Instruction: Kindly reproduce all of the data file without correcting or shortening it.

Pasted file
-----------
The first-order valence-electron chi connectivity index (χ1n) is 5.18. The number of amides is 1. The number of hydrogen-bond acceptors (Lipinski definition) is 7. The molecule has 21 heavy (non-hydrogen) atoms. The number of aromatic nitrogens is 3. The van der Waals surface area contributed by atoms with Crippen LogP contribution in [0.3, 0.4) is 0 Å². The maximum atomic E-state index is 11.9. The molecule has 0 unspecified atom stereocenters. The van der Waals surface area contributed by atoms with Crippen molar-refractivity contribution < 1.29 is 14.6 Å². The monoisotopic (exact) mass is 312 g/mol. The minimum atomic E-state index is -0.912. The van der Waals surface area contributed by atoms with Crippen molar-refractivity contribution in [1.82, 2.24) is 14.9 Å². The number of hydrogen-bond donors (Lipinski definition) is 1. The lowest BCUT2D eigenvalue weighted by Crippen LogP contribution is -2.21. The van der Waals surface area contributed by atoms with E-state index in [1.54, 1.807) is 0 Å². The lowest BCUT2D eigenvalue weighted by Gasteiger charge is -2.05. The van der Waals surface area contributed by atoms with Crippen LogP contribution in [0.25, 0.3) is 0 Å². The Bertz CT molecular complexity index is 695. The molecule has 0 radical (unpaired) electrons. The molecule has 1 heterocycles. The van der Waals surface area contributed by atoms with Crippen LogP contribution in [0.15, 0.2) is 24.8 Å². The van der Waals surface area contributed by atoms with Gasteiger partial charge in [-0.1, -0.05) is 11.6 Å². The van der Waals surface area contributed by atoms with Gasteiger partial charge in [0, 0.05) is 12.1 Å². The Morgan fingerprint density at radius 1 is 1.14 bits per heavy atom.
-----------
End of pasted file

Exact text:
The first-order valence-electron chi connectivity index (χ1n) is 5.18. The number of amides is 1. The number of hydrogen-bond acceptors (Lipinski definition) is 7. The molecule has 21 heavy (non-hydrogen) atoms. The number of aromatic nitrogens is 3. The van der Waals surface area contributed by atoms with Crippen LogP contribution in [0.3, 0.4) is 0 Å². The maximum atomic E-state index is 11.9. The molecule has 0 unspecified atom stereocenters. The van der Waals surface area contributed by atoms with Crippen molar-refractivity contribution < 1.29 is 14.6 Å². The monoisotopic (exact) mass is 312 g/mol. The minimum atomic E-state index is -0.912. The van der Waals surface area contributed by atoms with Crippen molar-refractivity contribution in [1.82, 2.24) is 14.9 Å². The number of hydrogen-bond donors (Lipinski definition) is 1. The lowest BCUT2D eigenvalue weighted by Crippen LogP contribution is -2.21. The van der Waals surface area contributed by atoms with E-state index in [1.54, 1.807) is 0 Å². The lowest BCUT2D eigenvalue weighted by Gasteiger charge is -2.05. The van der Waals surface area contributed by atoms with Crippen LogP contribution in [0.25, 0.3) is 0 Å². The Bertz CT molecular complexity index is 695. The molecule has 0 radical (unpaired) electrons. The molecule has 1 heterocycles. The van der Waals surface area contributed by atoms with Crippen LogP contribution in [0.15, 0.2) is 24.8 Å². The van der Waals surface area contributed by atoms with Gasteiger partial charge in [-0.1, -0.05) is 11.6 Å². The van der Waals surface area contributed by atoms with Gasteiger partial charge in [0, 0.05) is 12.1 Å². The Morgan fingerprint density at radius 1 is 1.14 bits per heavy atom.